5 Signs Your Loved One Has a Co-Occurring Disorder - The Discovery House Los Angeles CA
5 Signs Your Loved One Has a Co-Occurring Disorder

5 Signs Your Loved One Has a Co-Occurring Disorder

5 Signs Your Loved One Has a Co-Occurring Disorder

A co-occurring disorder is when a substance abuse disorder and a mental health disorder coexist. A co-occurring disorder can often be difficult to diagnose due to their complexity as well as the differentiation in symptoms depending on the mental health disorder and substance of choice.

For instance, a loved one who suffers from prescription drug abuse and major depressive disorder may have very different symptoms than someone who suffers from a heroin addiction and schizophrenia. Co-occurring disorders are treatable, but treatment is not effective unless both the addiction and mental disorder are addressed.

5 Signs Your Loved One Has a Co-Occurring Disorder

If you believe you or a loved one may show signs of a co-occurring disorder, here are some warning signs to help make sure they get the right kind of treatment for their needs.

5 Signs Your Loved One Has a Co-Occurring Disorder

Inability to maintain functional relationships or employment

If your loved one has had trouble keeping a job or you have noticed substance abuse coming between them and their social relationships, they could have problems with a co-occurring disorder. While having a severe drug or alcohol addiction can already cause difficulties with relationships and employment, having both a substance abuse problem, as well as a severe mental disorder, can make these difficulties even more prominent. The two disorders combined can also increase feelings of social isolation and withdrawal.

Legal problems due to drug or alcohol abuse

The combination of an addiction to drugs or alcohol along with a mental disorder can make you much more likely to have trouble with the law, as the symptoms of each disorder are heightened as a result from the other. The mental disorder can increase the impulse for the substance of choice, therefore influencing you to get the substance by any means. The substance abuse also can worsen the psychological symptoms of the mental disorder, therefore making you more prone to disorderly or violent behavior.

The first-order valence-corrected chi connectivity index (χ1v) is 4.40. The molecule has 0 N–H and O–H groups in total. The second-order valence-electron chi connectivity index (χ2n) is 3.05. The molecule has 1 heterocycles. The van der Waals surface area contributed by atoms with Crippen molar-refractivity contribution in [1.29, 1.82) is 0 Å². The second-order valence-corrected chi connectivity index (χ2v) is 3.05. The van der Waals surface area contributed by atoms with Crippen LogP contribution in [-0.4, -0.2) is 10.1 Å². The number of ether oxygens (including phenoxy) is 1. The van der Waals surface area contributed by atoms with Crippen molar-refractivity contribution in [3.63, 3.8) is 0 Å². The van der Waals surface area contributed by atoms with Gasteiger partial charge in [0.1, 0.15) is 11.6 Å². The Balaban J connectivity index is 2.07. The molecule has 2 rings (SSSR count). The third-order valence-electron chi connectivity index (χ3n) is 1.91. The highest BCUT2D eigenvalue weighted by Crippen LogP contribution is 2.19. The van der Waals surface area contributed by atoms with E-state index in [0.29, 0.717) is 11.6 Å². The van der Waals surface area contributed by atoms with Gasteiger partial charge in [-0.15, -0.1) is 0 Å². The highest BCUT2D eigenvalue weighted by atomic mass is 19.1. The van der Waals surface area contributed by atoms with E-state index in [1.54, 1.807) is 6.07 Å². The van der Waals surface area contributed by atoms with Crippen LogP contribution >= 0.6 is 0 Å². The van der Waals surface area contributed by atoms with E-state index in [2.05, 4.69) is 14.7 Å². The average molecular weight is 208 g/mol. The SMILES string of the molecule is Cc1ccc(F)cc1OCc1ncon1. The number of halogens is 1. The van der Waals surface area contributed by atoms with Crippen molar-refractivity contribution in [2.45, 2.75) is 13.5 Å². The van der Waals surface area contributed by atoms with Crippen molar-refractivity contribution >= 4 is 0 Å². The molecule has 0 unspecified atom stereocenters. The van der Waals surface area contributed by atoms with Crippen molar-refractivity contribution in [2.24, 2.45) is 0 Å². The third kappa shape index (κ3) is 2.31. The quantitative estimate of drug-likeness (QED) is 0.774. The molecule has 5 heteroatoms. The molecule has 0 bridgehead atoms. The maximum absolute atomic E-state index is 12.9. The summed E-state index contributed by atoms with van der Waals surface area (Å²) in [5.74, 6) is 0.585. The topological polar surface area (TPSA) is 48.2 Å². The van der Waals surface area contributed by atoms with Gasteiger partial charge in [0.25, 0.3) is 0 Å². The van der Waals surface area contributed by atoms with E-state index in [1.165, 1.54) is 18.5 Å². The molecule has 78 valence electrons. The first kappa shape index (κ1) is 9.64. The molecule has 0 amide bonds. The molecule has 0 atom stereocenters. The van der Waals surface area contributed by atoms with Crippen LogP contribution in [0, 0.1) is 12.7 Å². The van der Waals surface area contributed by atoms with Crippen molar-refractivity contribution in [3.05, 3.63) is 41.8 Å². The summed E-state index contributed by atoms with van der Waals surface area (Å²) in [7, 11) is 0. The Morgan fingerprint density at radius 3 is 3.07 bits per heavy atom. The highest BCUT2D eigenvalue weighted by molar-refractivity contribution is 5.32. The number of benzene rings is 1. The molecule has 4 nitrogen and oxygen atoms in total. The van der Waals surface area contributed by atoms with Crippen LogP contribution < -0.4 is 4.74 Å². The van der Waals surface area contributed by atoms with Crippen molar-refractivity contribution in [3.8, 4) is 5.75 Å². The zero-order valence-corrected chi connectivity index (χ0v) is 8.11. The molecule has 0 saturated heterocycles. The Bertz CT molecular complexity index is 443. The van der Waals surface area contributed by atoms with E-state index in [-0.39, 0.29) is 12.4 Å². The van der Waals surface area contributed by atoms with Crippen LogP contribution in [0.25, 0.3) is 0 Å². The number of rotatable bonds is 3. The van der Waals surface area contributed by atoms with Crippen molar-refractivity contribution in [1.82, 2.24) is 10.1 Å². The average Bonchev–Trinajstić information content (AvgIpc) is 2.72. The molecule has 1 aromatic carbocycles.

5 Signs Your Loved One Has a Co-Occurring Disorder

Extreme mood swings and lack of emotional control

Mood swings from manic to severely depressive states are strongly characteristic of someone with a mental disorder such as bipolar disorder or borderline personality disorder. The addition of substance abuse with a mental disorder can escalate the mood swings dramatically.

Relying on alcohol or drugs to get through difficult events or social situations

Mental disorders that involve severe anxiety in social situations can involve substance abuse in cases of anxiety-inducing social situations or difficult life events to help them cope. Treatment could be needed for a co-occurring disorder if your loved one appears to depend on alcohol or drugs to get through certain situations that make them nervous or anxious.

5 Signs Your Loved One Has a Co-Occurring Disorder

Drug use or alcohol use to numb feelings of anxiety or sadness

It’s not uncommon for those suffering from severe depression to attempt to self-medicate with drugs or alcohol to make them feel better. However, with continued and increased use, you can easily become dependent on the substance and become addicted. If you see increased signs of substance use in these cases, your loved one may need specialized treatment for a co-occurring disorder.

Drug Addiction Treatment for Co-occurring Disorders

Someone who suffers from a co-occurring disorder needs to receive specialized treatment that addresses both the addiction and mental sides in order to completely recover. If not correctly treated, the combination of disorders makes them more susceptible to relapse of substance use or worsening of the psychiatric disorder. The Discovery House will assess both sides of the disorder, and will enroll those with a co-occurring disorder in a treatment program that integrates both addiction therapy and mental health treatment.